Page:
With the offseason in full-swing for the Cincinnati Bengals, they’re now shifting from watching film of opposing teams to film of potential college football players they could be drafting next May.
It’s always interesting to look at what players Cincinnati could potentially select to address areas of need on their team. The latest edition of Fansided 2014 NFL Mock Draft is out, and they have the Bengals drafting Oklahoma State Cowboys cornerback Justin Gilbert:
Dec 1, 2012; Waco, TX, USA; Oklahoma State Cowboys cornerback Justin Gilbert (4) returns a kickoff during the second half against the Baylor Bears at Floyd Casey Stadium. The Bears defeated the Cowboys 41-34. Mandatory Credit: Jerome Miron-USA TODAY Sports
Gilbert is arguably the draft’s best overall cornerback, as he not only thrives in coverage, but is also one of the best return-men in this draft, and that feels two needs the Bengals have right now.
For whatever reason, people are beginning to sour on Gilbert, at least in the mock draft community, a he’s routinely falling into the late-teens and early-20s now.
This, after being projected as a top 10 pick since the college football season ended. Some players see their stock rise in the offseason after more film of them is produced, while others are unfortunately over-analyzed and see their stock drop.
I think some people are looking to hard at Gilbert’s weaknesses after he was proclaimed the draft’s best CB. Even CBS’ Sports Rob Rang and Dane Brugler have him falling to the Bengals in their latest mock draft.
Either way, he’d be a homerun for the Bengals, but it’s hard to see them getting Gilbert without moving up in the draft.
Watching the tape on Gilbert makes it easy to see the first-round potential in him, but Ian Wharton of the Bleacher Report had the most in-depth scouting report there is on Gilbert.
- Excelled in man coverage, despite rarely having a deep safety to help.
- Burn percentage of 16 percent, which is elite for man coverage.
- Very good athlete with great leaping ability; can high-point to steal the ball out from the wide receiver’s hands.
- Gilbert was a terrific return man throughout his career, notching six touchdowns and averaging 26.3 yards per kick return. He can impact the game positively for a team right away.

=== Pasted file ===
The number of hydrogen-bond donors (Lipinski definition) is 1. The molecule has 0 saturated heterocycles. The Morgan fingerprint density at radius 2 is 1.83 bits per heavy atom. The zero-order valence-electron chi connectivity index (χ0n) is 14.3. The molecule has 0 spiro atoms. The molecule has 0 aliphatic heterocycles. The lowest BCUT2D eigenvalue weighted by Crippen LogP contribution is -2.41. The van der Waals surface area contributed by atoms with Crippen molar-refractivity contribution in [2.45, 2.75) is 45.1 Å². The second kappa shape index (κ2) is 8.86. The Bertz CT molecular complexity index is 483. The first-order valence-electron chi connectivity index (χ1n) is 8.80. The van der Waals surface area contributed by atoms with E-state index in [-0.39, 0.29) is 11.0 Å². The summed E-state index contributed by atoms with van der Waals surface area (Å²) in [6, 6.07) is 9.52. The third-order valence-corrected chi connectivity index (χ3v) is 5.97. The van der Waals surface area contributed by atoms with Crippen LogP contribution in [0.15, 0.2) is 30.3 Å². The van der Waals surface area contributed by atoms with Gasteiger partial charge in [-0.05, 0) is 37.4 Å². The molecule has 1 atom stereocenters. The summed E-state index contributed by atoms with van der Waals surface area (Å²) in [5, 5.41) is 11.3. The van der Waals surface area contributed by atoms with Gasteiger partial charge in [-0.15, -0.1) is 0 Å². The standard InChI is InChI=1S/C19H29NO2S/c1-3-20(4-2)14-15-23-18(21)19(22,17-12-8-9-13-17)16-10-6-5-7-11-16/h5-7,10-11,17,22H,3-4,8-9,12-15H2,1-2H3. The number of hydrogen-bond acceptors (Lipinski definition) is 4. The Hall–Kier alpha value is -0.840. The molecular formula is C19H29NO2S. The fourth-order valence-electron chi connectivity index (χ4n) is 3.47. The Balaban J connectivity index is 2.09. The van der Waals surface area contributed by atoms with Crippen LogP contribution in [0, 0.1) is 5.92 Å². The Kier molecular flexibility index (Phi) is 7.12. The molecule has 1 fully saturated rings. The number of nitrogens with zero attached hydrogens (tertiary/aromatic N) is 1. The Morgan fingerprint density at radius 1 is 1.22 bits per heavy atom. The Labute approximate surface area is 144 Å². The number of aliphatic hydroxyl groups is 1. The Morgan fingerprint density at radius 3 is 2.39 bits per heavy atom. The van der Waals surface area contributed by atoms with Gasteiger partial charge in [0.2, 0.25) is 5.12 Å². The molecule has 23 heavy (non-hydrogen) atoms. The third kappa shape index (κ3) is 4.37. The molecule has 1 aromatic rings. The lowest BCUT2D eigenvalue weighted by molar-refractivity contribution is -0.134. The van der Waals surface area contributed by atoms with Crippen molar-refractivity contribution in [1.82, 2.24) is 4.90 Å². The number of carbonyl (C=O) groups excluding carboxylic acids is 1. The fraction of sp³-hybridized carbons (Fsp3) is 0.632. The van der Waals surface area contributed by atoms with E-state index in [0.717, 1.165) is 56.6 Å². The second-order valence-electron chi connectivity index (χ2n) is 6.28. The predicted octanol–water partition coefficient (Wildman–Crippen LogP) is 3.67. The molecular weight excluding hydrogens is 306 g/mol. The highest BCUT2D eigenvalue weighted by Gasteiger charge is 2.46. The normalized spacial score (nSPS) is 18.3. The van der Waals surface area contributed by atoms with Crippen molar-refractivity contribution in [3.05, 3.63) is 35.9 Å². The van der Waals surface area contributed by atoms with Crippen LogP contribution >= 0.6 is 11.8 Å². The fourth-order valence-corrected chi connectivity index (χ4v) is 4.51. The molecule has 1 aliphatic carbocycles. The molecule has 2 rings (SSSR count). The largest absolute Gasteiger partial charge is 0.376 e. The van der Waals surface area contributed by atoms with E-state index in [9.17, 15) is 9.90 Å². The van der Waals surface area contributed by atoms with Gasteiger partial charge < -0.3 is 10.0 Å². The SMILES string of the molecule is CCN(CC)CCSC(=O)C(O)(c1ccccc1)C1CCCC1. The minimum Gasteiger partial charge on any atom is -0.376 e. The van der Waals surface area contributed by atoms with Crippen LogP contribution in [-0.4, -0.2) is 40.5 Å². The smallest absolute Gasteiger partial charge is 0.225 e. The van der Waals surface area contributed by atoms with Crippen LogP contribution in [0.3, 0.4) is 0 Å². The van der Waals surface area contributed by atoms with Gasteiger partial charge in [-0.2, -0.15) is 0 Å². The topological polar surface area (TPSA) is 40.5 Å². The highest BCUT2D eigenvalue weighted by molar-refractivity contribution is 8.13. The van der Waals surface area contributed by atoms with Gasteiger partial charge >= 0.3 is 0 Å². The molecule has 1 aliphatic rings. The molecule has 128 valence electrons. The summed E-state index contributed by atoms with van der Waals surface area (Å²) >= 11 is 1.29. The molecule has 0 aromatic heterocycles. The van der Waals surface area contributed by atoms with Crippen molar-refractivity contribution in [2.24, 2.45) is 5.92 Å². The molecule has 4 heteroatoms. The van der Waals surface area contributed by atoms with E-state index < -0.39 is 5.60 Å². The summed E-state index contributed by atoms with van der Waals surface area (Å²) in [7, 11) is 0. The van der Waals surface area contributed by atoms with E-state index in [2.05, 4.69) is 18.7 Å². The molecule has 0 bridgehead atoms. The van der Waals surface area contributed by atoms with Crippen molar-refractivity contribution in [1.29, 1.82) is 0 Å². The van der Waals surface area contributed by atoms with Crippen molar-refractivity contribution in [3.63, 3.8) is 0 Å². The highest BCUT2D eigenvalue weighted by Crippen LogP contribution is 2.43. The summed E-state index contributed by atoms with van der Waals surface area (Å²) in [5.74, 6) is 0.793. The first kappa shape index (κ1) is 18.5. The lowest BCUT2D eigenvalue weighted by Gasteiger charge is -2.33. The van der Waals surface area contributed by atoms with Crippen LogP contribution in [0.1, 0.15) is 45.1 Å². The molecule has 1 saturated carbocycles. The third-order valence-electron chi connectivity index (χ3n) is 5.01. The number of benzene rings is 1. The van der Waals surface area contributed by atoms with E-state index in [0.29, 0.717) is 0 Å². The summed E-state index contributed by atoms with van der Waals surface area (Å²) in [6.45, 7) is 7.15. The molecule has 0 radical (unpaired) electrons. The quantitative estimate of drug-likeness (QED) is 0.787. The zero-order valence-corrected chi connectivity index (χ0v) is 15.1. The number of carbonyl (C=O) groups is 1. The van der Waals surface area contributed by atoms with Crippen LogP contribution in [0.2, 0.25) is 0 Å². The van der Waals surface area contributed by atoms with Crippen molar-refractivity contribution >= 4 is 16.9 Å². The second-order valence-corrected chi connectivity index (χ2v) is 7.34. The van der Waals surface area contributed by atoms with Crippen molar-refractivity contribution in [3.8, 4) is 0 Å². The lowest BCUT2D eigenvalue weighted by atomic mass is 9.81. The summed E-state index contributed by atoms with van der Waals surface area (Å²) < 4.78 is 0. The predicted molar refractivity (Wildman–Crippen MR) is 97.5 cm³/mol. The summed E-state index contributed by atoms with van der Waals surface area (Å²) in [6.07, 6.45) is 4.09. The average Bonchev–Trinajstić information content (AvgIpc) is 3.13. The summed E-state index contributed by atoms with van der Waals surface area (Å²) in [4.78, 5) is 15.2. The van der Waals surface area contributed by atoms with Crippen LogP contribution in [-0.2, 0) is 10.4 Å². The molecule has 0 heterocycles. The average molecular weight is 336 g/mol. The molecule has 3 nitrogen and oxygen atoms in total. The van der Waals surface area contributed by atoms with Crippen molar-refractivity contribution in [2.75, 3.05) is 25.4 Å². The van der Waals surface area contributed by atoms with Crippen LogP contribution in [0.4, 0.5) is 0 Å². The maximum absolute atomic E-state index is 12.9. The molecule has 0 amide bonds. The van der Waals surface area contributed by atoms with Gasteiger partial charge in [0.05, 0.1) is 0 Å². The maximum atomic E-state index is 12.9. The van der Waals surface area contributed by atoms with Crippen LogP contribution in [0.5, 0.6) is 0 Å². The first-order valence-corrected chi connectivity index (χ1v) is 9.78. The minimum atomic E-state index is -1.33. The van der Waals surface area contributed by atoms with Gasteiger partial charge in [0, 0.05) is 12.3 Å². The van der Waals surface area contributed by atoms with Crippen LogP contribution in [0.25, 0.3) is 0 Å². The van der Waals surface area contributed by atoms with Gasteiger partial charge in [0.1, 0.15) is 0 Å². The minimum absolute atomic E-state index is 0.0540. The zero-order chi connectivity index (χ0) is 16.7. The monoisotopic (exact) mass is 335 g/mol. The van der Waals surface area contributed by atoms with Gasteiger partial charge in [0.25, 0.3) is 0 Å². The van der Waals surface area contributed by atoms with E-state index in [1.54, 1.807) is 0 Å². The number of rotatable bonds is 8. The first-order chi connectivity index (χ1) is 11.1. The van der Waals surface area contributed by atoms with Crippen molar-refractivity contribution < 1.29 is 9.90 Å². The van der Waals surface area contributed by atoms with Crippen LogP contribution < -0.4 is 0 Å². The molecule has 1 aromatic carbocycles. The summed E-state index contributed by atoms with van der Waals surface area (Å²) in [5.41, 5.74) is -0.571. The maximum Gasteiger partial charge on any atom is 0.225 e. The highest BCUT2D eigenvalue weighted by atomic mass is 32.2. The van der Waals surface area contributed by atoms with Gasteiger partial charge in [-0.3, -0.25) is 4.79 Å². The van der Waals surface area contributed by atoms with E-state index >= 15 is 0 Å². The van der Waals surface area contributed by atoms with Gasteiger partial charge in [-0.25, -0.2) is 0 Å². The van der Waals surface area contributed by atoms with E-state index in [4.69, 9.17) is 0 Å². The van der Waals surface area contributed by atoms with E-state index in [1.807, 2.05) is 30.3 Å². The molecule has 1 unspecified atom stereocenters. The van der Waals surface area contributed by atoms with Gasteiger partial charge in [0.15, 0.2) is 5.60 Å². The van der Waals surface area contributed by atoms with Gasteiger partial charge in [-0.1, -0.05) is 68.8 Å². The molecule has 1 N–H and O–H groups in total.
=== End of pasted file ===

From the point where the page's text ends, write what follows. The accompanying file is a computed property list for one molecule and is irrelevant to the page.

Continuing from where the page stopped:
- Long arms and bigger frame force tight windows for quarterbacks. He’s able to swat the ball away right before the receiver can make the completion.
- He rarely played in press coverage. He didn’t show a good initial punch at the line of scrimmage and would fall behind the receiver almost instantly.
- His hips can be stiff, causing change of direction to be lacking against more sudden athletes. Defending quick outs, deep comebacks and dig routes are a concern.
- Burn percentage of 30 percent in zone, often biting too hard on double moves or sticking with his zone too long. After playing in zone for most of his junior season, some progression was expected, but he is still not comfortable or very effective in zone.
NFL Comparison: Johnathan Joseph, CB, Houston Texans
He’s exactly what the Bengals need right now, and if he’s on the board at No. 24, expect to hear his name called.
AFC North Selections:
4. Cleveland Browns Selection: Johnny Manziel, QB, Texas A&M
15. Pittsburgh Steelers Selection: Darqueze Dennard, CB, Michigan State
16. Baltimore Ravens Selection: Mike Evans, WR, Texas A&M
If that were to happen, the Ravens would get arguably the draft’s best WR prospects, while the Browns would get the best QB they’ve had since Tim coach.
The Steelers would also significantly upgrade their aging secondary,
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